Referring now to FIG. 2, flash 101, flash controller 103, feedback 105 and wafer 109 may be as described previously. However, sensor 201 may be operative, in some embodiments, to monitor the frontside of wafer 109. Again, the frontside of wafer 109 is the side that may be subjected to the annealing process. The sensor 201 may monitor a number of parameters of the frontside of the wafer, for example, the wafer monitor 201 may detect the reflectivity of the surface of one or more areas of wafer 109. In other embodiments, wafer monitor 201 may monitor the surface temperature of one or more areas of the frontside of wafer 109. Alternatively, the sensor may monitor both the reflectivity and temperature of the wafer 109.
In a flash assist annealing process, the wafer bulk may be elevated to a preset temperature or temperature range after which the flash, such as flash 101, may then be pulsed to elevate the surface temperature of the wafer to a target temperature or temperature range. Either the backside temperature of the wafer or the surface temperature of the wafer may be utilized, in some embodiments, to determine the wafer temperature before the flash anneal pulses, and the effect of the flash anneal pulses, on the wafer.
Referring now to FIG. 3, a temperature vs. time graph of a wafer according to some embodiments of the present invention is illustrated. The temperature of the wafer such as wafer 109 is elevated to a floor temperature range 301. In some embodiments, this range may between approximately 300 and 1000 degrees centigrade. This may be considered an intermediate temperature. After the wafer has risen to the intermediate temperature, in some embodiments, a monitor pulse 303 is produced. This pulse may be produced by flashing a lamp such as an arc lamp 101. The monitor pulse may be controlled such that it is at a reduced amplitude such that it will not to exceed a critical surface temperature jump that would affect transistor processing. The effect of this first pulse, that may be considered a pre-pulse, may be utilized to determine the reflectivity of one or more areas of the wafer. In other embodiments, the pre-pulse may be utilized to determine the temperature rise of the surface of the wafer from the pre-pulse.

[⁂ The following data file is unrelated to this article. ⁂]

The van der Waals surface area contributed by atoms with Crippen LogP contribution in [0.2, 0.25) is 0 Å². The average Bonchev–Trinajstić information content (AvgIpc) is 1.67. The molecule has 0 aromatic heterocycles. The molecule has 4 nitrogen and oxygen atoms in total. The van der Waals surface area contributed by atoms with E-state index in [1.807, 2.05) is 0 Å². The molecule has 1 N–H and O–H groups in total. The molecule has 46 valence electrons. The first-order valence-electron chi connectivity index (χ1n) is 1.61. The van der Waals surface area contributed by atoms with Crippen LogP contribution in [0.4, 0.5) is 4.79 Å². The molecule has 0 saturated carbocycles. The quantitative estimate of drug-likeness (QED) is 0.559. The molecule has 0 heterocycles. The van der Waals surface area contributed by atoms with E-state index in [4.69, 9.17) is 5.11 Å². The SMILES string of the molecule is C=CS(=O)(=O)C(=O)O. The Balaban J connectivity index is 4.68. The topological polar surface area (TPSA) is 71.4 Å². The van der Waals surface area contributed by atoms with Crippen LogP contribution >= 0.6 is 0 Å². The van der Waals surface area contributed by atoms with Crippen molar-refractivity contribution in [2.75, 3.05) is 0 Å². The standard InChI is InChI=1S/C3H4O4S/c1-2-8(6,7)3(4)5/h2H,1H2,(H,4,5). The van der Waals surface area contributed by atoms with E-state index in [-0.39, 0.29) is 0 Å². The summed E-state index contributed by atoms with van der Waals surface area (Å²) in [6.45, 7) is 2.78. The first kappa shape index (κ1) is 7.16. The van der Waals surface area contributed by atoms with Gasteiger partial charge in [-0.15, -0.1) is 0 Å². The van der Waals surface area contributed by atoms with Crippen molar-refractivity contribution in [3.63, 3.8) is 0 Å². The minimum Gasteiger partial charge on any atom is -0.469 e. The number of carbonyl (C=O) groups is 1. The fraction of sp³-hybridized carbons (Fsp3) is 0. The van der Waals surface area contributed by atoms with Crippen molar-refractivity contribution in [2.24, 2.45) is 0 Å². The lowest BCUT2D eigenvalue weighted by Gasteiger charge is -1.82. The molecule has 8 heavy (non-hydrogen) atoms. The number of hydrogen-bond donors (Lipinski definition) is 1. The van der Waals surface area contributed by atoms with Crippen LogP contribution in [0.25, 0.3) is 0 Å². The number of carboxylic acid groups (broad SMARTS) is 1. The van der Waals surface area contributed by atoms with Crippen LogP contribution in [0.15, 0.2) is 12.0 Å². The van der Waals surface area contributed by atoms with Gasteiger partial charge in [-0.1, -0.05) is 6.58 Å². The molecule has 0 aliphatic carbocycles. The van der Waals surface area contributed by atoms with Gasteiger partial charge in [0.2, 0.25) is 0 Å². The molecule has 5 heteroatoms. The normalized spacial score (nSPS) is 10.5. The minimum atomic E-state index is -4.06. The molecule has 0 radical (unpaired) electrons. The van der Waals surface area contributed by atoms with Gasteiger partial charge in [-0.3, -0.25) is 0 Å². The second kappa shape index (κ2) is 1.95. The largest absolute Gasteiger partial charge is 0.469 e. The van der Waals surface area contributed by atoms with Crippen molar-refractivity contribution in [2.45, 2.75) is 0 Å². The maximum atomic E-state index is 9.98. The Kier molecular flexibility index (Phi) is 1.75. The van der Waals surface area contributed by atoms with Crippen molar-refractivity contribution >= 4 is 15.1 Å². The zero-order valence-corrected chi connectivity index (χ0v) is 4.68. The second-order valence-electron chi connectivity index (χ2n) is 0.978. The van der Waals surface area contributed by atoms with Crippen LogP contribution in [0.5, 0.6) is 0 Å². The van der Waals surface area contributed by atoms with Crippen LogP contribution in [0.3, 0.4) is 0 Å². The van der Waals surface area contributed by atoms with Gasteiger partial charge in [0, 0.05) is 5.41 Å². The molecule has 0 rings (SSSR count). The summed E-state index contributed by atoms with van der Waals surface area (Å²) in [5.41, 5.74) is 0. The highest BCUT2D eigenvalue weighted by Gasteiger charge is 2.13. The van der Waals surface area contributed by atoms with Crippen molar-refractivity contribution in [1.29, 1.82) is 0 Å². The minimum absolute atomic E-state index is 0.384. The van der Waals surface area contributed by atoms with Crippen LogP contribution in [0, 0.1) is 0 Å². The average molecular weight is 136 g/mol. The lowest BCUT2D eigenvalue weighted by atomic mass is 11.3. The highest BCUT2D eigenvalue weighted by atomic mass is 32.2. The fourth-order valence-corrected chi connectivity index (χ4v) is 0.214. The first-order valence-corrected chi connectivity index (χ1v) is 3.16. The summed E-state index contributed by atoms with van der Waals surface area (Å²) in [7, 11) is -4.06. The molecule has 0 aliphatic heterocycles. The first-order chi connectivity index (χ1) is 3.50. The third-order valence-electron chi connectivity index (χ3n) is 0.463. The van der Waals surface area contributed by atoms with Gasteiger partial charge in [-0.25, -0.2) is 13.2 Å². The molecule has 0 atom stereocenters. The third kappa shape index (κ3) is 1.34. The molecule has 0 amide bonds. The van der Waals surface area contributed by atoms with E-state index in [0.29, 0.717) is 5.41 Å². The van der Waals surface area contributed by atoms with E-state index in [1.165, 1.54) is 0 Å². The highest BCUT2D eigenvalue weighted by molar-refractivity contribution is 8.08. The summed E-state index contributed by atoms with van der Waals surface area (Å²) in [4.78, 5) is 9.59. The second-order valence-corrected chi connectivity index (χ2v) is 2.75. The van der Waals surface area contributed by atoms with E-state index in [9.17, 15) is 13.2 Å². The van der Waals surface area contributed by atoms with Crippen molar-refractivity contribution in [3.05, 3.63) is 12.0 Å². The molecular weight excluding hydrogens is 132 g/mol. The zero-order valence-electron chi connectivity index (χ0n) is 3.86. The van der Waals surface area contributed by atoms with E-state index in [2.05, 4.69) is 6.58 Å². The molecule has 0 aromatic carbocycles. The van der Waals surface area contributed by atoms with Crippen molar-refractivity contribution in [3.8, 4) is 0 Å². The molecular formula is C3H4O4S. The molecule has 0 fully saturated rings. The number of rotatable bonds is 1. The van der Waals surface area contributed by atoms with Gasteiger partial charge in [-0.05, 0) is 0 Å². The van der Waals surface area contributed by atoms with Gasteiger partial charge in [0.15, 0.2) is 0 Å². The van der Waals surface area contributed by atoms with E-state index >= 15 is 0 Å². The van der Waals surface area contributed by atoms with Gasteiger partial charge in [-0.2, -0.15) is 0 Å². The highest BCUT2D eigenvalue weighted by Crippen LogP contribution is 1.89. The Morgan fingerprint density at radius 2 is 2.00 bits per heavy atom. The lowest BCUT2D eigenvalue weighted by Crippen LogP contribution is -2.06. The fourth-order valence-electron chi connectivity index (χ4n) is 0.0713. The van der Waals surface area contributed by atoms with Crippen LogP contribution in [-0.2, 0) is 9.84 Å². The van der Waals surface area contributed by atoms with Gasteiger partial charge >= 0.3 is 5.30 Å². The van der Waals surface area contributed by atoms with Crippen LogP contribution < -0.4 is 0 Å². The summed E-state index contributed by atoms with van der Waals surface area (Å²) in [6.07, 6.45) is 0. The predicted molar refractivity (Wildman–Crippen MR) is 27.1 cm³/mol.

By monitoring the effect of the pre-pulse on the surface of the wafer, the feedback circuit such as circuit 105 may generate a signal that may be utilized by the flash control 103 to control the amplitude of the subsequent flash pulse to achieve the desired annealing affect. This process can be repeated iteratively if the system is configured to run multiple pulses in the wafer process. Each subsequent pulse can be modulated based on the prior pulse if there is a long term drift to the system. If there is a degree of variability in the pulse amplitude, then multiple pulses can be run to achieve improved control of the average energy deposited in the system. In some embodiments, the target temperature for annealing may be approximately 1300 degrees centigrade for a period, which may be between approximately 0.1-5.0 milliseconds. For the above mentioned reasons, pulses 305-307 may be utilized to raise the surface temperature of the wafer to the desired annealing temperature.
Referring now to FIG. 4, the measurement of the backside of a wafer, such as wafer 109, during a flash assisted annealing process may be represented by the graph line 401, depending on the spacing of the light pulses. As illustrated, immediately following the flash pulse, there is no increase in the surface temperature on the backside. As the surface temperature of the silicon begins to equilibrate with the bulk, the backside temperature rises until point 403 when it is in equilibrium with the surface. The period between point 403 through approximately point 405 may represent the temperature of the backside of the wafer as a result of a flash pulse on the frontside of the wafer. Thus pulse (not shown) may generate a temperature peak at point 407 at which point the temperature of the wafer may decrease to point 405. The bulk temperature jump as indicated by point 407 is the best measure of the total energy deposited in the system and is the quantity used to feed back to the controller the magnitude of the adjustment of the subsequent pulse. The period from points 405 to 409 may represent the result of a second flash pulse on the frontside of the wafer. Typically, in some embodiments, multiple peaks will occur as multiple flash pulses are utilized to anneal of the wafer.